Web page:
Saturday, April 2, 2016

Women Paid Less? No Excuse Here

When women athletes are paid less than their male counterparts, the traditional argument has been that women's teams do not draw the paying crowds men's teams do and they earn far less than the men's teams. Except when they don't.

The United States women's soccer team is a marvelous example of the flip side of that argument. It earns far more than the men's team, wins a hell of a lot more, draws more fans and earns between 40 percent and 70 percent less per athlete, according to this HuffingtonPost graphic (and story, here).

According to the story, a recent report concluded that "More than half of the gender pay gap in the U.S. can be attributed to the fact that men and women work in different jobs and industries," though there are good reasons for that, often based on culturally-programmed gender identification. Example: "Eighty-four percent of chief executives in the U.S. are men; ninety-five percent of hairdressers are women."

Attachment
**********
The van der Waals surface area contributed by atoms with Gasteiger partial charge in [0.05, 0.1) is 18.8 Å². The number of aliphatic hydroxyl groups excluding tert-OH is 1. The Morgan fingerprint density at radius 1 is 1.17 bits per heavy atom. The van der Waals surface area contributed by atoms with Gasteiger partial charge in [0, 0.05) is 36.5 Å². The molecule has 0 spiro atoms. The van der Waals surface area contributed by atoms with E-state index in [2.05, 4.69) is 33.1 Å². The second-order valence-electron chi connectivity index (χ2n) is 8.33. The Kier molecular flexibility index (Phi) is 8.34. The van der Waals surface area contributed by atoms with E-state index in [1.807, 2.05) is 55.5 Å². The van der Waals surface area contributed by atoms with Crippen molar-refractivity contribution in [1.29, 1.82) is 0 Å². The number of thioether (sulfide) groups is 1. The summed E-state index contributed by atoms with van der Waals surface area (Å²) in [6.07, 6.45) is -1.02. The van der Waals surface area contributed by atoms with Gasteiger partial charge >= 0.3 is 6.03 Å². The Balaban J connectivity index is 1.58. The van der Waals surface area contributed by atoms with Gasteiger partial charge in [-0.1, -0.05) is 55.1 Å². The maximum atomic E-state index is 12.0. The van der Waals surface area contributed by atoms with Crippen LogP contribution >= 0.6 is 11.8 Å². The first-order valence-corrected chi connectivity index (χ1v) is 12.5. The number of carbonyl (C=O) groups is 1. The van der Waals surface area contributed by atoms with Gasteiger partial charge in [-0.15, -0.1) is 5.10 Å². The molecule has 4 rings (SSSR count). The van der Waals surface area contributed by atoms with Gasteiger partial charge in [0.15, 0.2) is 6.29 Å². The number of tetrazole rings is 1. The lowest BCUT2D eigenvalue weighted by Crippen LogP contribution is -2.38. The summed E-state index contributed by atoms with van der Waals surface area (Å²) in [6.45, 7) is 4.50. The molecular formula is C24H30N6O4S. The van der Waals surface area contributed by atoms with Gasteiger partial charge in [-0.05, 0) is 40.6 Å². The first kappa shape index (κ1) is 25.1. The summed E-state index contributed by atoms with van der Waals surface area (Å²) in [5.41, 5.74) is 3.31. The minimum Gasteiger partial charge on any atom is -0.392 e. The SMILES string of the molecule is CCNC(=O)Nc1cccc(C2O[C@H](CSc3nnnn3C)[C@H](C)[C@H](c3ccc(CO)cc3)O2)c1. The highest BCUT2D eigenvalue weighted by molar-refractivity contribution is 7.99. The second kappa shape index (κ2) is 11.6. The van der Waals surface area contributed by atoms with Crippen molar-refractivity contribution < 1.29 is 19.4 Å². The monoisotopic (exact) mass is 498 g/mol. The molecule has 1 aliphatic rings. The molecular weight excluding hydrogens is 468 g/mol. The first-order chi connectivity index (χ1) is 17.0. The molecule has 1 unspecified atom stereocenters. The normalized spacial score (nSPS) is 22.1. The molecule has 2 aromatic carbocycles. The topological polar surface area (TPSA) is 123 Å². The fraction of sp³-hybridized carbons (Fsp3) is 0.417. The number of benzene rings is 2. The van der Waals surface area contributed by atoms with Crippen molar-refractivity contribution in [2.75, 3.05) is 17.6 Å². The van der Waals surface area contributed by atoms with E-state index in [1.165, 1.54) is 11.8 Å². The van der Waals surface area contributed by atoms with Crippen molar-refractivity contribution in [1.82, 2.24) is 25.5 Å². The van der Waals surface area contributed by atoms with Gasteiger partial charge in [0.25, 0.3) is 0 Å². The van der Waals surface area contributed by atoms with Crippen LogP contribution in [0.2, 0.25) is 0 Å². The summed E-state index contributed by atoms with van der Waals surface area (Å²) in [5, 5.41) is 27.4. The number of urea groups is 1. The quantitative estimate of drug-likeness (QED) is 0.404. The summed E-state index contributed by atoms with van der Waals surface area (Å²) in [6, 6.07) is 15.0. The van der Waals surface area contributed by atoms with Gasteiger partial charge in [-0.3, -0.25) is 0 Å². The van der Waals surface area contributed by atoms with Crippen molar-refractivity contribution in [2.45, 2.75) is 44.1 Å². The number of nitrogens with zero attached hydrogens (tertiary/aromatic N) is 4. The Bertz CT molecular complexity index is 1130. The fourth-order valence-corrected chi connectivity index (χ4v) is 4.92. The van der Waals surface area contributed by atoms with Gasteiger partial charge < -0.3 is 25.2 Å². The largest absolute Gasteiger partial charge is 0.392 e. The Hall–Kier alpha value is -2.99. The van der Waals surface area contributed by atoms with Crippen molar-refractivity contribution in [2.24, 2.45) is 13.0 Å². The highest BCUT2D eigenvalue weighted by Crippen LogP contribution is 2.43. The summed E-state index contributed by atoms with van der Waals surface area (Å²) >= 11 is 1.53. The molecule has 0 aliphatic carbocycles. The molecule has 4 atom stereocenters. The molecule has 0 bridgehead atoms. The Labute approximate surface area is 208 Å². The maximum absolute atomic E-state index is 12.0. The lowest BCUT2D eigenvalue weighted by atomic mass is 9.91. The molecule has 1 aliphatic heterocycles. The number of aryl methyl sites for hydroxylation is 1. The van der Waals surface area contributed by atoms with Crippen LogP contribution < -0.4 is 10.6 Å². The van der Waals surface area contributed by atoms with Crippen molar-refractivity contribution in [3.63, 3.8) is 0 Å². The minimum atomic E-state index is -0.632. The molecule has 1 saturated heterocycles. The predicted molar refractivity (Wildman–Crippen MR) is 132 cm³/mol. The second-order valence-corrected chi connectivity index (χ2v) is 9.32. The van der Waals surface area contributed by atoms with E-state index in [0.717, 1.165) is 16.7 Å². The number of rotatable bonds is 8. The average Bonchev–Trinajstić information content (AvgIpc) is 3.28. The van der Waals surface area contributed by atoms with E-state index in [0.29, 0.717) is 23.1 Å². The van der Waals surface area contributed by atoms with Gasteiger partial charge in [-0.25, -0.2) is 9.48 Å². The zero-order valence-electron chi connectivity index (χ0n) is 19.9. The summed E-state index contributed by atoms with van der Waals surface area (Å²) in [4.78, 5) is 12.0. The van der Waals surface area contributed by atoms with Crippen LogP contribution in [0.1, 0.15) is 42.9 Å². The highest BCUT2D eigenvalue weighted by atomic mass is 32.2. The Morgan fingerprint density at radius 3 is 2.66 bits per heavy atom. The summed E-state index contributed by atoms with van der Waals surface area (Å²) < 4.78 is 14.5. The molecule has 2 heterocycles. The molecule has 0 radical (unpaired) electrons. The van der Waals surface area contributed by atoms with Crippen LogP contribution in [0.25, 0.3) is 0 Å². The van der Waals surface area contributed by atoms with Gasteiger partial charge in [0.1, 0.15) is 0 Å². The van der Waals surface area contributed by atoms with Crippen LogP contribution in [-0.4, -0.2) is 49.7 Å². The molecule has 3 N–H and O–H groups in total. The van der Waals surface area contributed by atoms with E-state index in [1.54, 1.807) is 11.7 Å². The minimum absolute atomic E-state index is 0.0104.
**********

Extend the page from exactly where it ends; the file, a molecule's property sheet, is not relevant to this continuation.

Here is a substantial portion of the basis for the complaint by women soccer players: "The pay set-up is so skewed in the men’s favor that in 2015 the men’s team earned $9 million for simply making it to the round of 16 in their World Cup attempt. That same year, the women, won the World Cup and pulled in $2 million. Even on the small things, women soccer players get shafted: Women get $50 to cover daily expenses when they’re on tour in the U.S., while men get $62.50."

That's about as clear as the discrimination gets and maybe it will help level the playing field, so to speak.

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